The fact that through looping I’m able to define every aspect of the music I play – harmonic, melodic, rhythmic, sonic, idiomatic – makes it all the harder for people to envisage any of those elements as distinct from the others, and imagine it recontextualised away from StevieWorld.

Back to Corey, there are less accomplished singers who by being dynamic but ultimately more generic have been able to slot into other musical settings in a less threatening way and have become much higher profile by association. But that just means that those moments when you do get to hear artists like him outside of their expected zone are all the more special. And for those of us cursed with a similar ‘signature sound’, we can just keep hosting our own projects, or impressing on people that we’re capable of playing outside of that narrowly defined capacity…

I often say that I wish I’d done my solo work under a project name, mainly because my solo career killed my career playing for other people – I was rather busy through the late 90s playing normal bass for other artists, and that vanished when I started playing solo, partly for the reasons outlined above, and partly just because people were worried that any bassist who plays solo is just going to over play on their songs. Which is clearly bollocks.

But ultimately, my priority is integrity, it’s investing all the music I play with as many positive qualities as I can muster, to dig deep into my own reservoir of intention, to play mindfully. I can’t allow myself to worry about being too ‘me’, or fretting about how other people perceive what I do. Because, of course, even positive reactions can be misleading, endorsements can be unhelpful if they are misguided…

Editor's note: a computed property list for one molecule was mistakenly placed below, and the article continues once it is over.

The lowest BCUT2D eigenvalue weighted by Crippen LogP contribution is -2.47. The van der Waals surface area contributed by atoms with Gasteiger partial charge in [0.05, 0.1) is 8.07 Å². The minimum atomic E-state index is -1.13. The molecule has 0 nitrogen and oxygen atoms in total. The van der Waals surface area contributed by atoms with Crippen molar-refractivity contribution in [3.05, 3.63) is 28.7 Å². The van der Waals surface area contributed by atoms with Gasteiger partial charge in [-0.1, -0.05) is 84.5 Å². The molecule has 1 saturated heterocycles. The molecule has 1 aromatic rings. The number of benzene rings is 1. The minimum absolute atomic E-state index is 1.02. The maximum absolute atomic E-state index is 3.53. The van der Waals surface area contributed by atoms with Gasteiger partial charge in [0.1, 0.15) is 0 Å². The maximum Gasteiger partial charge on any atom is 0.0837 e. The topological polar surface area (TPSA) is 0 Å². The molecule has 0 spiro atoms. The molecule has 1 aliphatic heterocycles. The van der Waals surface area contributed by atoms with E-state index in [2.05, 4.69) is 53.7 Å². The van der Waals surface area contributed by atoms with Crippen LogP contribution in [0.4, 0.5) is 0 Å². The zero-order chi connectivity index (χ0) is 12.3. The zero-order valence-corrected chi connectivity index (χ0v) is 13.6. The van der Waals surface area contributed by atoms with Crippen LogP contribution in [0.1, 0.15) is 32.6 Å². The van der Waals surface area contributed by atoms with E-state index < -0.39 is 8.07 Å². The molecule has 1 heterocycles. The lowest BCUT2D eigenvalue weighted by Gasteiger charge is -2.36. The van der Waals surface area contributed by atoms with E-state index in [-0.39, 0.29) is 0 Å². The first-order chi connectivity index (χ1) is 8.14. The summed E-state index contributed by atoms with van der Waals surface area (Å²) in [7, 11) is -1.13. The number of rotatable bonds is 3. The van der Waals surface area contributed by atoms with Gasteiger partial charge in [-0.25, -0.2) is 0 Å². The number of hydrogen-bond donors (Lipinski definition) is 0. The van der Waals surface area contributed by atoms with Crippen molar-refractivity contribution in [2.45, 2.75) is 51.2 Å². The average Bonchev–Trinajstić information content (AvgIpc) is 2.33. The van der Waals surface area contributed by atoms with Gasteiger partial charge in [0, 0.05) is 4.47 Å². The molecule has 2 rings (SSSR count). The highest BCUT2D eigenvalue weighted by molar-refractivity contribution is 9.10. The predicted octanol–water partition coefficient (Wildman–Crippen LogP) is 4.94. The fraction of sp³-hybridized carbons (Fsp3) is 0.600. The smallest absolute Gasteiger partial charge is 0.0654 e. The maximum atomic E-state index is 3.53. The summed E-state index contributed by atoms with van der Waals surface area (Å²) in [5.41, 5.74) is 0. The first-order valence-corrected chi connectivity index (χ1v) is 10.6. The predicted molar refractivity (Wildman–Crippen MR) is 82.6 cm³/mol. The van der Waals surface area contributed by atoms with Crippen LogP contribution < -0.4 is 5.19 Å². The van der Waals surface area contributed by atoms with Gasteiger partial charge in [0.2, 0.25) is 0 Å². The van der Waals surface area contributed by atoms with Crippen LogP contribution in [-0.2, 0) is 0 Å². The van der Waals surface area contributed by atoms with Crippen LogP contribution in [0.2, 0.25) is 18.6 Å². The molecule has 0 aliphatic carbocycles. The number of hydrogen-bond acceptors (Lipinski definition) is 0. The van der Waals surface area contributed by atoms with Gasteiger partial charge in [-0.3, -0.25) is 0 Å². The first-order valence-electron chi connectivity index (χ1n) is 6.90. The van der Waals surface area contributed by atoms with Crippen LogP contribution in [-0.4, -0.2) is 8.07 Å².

In this context, this version of ‘Portrait Of Tracy’ that I recorded for Total Guitar magazine some years ago, sits as a unique experiment in my musical life – it’s the only time I’ve ever attempted to learn any music written for solo bass that wasn’t written by me, it’s the only time I’ve ever learned any solo piece note for note from another musician, and it’s the only time I’ve been asked to cop another bassists, phrasing, articulation and tone. Particularly weird as it’s possibly the single most famous and celebrated piece of ‘solo bass music’ ever written. It was slightly disturbing to do, the disturbance mitigated mainly by the knowledge that I’d probably never have to do it again. And don’t ask me to play the tune now – I can only remember about the first 10 bars. I hope you enjoy it though:

Portrait Of Tracy (recorded for Total Guitar Magazine) by solobasssteve

9 Replies to “Originality, Iconoclasts, Recognition and Motivation”

  1. I remember chatting about that with you, I was surprised you weren’t constantly in demand for other people’s projects. Similarly I can’t help associating Corey immediately with Living Colour whereas I’ve heard Vernon with Decoding Society, producing Salif Keit, in his own band and in other projects. Interesting.
    Corey is an amazing singer and such a powerful presence live, I’d have loved to have heard him in this context.
    So wish I’d been at that gig, I was obsessed with David Murray’s music for a while, I got to meet him briefly after a gig and he seemed a genuinely lovely person too.
    Hope you get some interesting gig-calls as a result of this! I do remember seeing you with the ‘Numbers’ band and really digging your playing in that context.

    1. Thanks Phil – Numbers is definitely an interesting ‘test case’ as bits of it sound very much like my vibe, and others are a long way from what people expect my playing to sound like (the unedited versions are way more Steviefied).

      The gig on Saturday was incredible – it’s slightly disingenuous of me to single out Corey, as the entire ensemble cast shined (was really impressed with Ray on keys, who managed to switch seemlessly with every change of style) – it was really loose in places (refreshingly under-rehearsed is how I’d describe it 🙂 ) which added to the sense of amazement as the intensity built in each choon. But Corey was, an absolute revelation. Outstanding.